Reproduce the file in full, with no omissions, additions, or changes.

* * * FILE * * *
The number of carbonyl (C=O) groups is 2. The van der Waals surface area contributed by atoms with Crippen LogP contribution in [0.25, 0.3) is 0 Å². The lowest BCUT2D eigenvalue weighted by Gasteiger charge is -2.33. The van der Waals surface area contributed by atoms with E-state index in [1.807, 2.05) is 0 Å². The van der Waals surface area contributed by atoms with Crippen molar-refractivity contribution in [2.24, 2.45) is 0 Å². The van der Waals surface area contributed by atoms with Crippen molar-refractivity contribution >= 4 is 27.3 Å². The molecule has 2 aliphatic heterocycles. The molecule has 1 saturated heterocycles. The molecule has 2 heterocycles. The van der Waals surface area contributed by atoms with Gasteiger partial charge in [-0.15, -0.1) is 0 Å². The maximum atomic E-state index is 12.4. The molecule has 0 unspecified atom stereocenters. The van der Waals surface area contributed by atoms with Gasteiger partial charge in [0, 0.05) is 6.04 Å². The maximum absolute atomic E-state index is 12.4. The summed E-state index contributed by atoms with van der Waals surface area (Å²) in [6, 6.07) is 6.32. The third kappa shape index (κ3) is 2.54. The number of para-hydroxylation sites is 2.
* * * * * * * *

The number of carbonyl (C=O) groups is 2. The van der Waals surface area contributed by atoms with Crippen LogP contribution in [0.25, 0.3) is 0 Å². The lowest BCUT2D eigenvalue weighted by Gasteiger charge is -2.33. The van der Waals surface area contributed by atoms with E-state index in [1.807, 2.05) is 0 Å². The van der Waals surface area contributed by atoms with Crippen molar-refractivity contribution in [2.24, 2.45) is 0 Å². The van der Waals surface area contributed by atoms with Crippen molar-refractivity contribution >= 4 is 27.3 Å². The molecule has 2 aliphatic heterocycles. The molecule has 1 saturated heterocycles. The molecule has 2 heterocycles. The van der Waals surface area contributed by atoms with Gasteiger partial charge in [-0.15, -0.1) is 0 Å². The maximum atomic E-state index is 12.4. The molecule has 0 unspecified atom stereocenters. The van der Waals surface area contributed by atoms with Gasteiger partial charge in [0, 0.05) is 6.04 Å². The maximum absolute atomic E-state index is 12.4. The summed E-state index contributed by atoms with van der Waals surface area (Å²) in [6, 6.07) is 6.32. The third kappa shape index (κ3) is 2.54. The number of para-hydroxylation sites is 2.